"Take your time. Visit other farms and ask lots of questions about what they like and don't like about their farms. Know your area and make sure you are starting a business that can be supported. Start small and grow as you need to."
Future plans for Northfield Farm include the building of a 'Sensory Trail' for the Therapeutic Riding Program and currently in the works is the start of a new chapter of The Pony Club.
As with any business, it is a team effort to develop and operate a successful facility like Northfield.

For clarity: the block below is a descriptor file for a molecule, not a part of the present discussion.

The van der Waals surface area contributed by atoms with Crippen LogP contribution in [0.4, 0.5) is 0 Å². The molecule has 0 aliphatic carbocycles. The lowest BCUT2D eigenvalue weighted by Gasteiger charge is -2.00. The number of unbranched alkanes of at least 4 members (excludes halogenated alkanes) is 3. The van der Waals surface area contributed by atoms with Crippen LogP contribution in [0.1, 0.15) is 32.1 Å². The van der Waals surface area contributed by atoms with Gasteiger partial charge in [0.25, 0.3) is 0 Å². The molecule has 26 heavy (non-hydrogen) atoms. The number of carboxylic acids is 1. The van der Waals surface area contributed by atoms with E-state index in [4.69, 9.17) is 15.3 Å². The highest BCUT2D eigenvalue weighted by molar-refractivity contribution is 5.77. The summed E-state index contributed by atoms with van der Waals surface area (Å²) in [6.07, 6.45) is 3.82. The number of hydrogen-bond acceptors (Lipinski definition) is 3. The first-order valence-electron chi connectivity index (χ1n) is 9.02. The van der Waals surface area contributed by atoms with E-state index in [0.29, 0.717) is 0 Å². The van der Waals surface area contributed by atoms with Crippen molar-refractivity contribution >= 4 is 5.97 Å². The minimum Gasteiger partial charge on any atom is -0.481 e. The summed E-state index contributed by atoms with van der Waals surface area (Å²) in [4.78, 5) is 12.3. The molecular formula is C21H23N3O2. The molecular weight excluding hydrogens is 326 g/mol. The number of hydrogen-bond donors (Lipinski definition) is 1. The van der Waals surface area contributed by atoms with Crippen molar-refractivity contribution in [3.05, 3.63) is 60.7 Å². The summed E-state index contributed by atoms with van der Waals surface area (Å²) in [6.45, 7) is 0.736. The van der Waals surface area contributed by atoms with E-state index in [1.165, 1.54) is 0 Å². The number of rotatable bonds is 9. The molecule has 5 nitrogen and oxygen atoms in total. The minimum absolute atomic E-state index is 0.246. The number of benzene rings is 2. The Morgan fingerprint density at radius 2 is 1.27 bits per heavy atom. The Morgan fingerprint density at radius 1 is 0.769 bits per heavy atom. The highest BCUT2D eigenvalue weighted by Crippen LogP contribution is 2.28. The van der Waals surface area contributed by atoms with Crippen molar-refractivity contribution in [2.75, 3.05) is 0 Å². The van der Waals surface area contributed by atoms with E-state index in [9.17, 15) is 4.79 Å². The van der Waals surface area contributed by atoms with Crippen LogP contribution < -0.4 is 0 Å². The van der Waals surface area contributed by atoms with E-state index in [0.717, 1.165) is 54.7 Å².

"I would like to thank my parents (Stephen and Jane Seitz), for all their support over the years. All the board bills paid, vet bills paid, lessons paid and taxi services. Thanks to my husband for always allowing me to do my "Horse Thing," and for always helping in the barn when I need it. Thanks also to fellow horseman and longtime friend, Joe Langan; for always believing I could do this and telling me I would be just fine... and for helping me make this dream a reality. Thanks to all the trainers I have ever ridden with. You have inspired me in some way to be a better horsewoman," said Anneliese.